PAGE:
You say ‘CICS,’ I say ‘CICS’

By Reg Harbeck

“Say ‘shibboleth’!” was the last order an outsider received before mispronouncing it and consequently being terminated with extreme prejudice during a critical conflict in Biblical times.

Today, we are less prone to execute those who say a word wrong, but the word “shibboleth” has come to refer to those words that indicate group membership by being properly pronounced.

On the mainframe, we have quite a few such jargon terms. Some of them are instant “gotcha’s” like “VTAM” and “DASD.” Some of them show how much distributed computing influence a person has, such as “SQL” or which word someone uses to clarify the first six letters of the alphabet (e.g. “able” vs “alpha”).

But there’s one special word on the mainframe that actually tells you more about what historical and linguistic part of the mainframe ecosystem a person comes from: CICS.

Now, if, upon seeing CICS you immediately subvocalized “kicks” in your mind’s ear, you are probably a mainframer from an English-speaking country. BUT: if you spelled it instead, perhaps sounding something like, “see ah see ayiss,” you are likely to be an American mainframer, because roughly half of all American mainframers prefer to spell this term rather than putting their foot into it.

As someone whose first mainframe responsibility was as a CICS systems programmer, I’ve paid attention to this linguistic conundrum for a long time, and I’ve started to refine some theories about the nature and origin of our naming of the Customer Information Control System.

I’d like to share these with you, beginning by stating the obvious: We can’t pronounce it the way it’s spelled in English, because people would always reply, “Six what?”

That said, other languages have no such problem. So, our colleagues in Italy are known to call it something like “cheeks” or “chicks.” And our Portuguese-speaking colleagues in Brazil and Portugal are quite comfortable with “six” (or, if you prefer, “siks”).

But why the two variants in English? I respond with the ostensible meaning of DFH at the beginning of all CICS program names and console messages: “Don’t Forget Hursley.” After all, when CICS development was moved to Hursley, England, from the U.S. where it was first created, it was moved to the land where English was first spoken and spelled, and where the two never had to be too closely related. The good folks in Hursley knew that, just like the “g” at the beginnings of “giblets” and “gifts” (and don’t get me started about GIFs), so there was the possibility of more than one way to pronounce “c” even preceding an “i” if the convenience of a monosyllabic word was the reward. And thus did they get their kicks.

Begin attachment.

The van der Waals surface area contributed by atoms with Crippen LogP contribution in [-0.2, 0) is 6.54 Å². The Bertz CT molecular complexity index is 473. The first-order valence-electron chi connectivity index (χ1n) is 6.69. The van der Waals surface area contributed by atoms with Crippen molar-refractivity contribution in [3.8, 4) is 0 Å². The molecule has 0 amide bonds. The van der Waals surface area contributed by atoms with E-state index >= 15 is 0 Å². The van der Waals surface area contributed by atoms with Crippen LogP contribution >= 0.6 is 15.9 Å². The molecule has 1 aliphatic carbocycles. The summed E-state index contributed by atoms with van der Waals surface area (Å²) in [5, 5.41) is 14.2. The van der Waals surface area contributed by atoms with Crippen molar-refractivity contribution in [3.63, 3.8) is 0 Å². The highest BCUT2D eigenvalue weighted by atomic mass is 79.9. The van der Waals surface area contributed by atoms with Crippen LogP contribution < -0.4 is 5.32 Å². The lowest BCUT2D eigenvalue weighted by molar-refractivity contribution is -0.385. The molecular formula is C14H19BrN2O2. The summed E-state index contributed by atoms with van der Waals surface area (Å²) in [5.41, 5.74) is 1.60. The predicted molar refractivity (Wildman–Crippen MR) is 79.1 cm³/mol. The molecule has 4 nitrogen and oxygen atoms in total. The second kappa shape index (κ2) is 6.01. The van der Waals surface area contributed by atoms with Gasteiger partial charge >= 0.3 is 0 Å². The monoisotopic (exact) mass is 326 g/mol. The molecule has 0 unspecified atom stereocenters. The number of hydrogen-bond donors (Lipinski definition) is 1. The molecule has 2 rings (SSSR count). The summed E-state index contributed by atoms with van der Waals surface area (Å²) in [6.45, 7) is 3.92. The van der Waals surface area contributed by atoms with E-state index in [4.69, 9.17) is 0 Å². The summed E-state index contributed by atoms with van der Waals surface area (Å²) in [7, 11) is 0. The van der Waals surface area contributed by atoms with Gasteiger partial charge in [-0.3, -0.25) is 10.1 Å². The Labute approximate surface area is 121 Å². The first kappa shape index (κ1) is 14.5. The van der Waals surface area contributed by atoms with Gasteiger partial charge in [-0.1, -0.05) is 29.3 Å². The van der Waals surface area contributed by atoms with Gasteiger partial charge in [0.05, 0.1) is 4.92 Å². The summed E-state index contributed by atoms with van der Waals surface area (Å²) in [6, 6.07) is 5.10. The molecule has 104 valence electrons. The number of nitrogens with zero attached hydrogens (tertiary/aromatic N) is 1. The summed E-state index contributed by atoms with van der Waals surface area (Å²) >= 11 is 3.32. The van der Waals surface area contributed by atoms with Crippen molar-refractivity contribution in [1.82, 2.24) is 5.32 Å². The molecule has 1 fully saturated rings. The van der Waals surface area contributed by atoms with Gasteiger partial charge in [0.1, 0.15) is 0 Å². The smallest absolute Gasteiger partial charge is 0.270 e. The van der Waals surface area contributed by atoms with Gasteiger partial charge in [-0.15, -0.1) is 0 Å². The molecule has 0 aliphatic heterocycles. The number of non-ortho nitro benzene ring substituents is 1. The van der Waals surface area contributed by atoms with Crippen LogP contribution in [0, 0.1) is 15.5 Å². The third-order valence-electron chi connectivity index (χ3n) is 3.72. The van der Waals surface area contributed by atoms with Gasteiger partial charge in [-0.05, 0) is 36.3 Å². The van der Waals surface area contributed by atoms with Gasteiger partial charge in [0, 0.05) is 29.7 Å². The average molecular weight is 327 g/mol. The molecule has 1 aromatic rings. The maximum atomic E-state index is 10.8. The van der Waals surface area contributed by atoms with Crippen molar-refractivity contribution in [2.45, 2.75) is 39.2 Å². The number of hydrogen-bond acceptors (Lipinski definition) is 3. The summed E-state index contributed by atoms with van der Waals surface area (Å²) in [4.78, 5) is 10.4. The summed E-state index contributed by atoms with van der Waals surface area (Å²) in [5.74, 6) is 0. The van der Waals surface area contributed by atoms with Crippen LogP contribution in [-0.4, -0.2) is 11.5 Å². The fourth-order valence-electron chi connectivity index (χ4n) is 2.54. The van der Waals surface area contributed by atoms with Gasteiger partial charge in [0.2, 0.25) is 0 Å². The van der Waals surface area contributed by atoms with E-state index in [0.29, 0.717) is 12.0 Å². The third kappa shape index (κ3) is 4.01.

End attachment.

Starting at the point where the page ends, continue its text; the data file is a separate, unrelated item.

Ah, but the Poughkeepsians of New York were not so easily compromised. Why allow for ambiguity, when spelling it out will retain the desired exactitude? So, I theorize, those sites and mainframers in the U.S. whose initial contact with CICS was with the guidance of an IBMer from Poughkeepsie, they decided they’d keep C and I and C and S. But those English-speaking customers who were introduced by Hursleyans were able to kick that spelling.

However, as my friend Rafi Gefen cautioned me, “In theory, practice and theory are the same thing. In practice, they’re not.” So, when I went to Poland, I was reminded that all my theorizing doesn’t quite cover every scenario. After all, if you pronounce “CICS” in Polish you should get something that sounds like “cheats.” But when I asked my Polish colleagues how they pronounced it, I got the simple reply: “kicks.”

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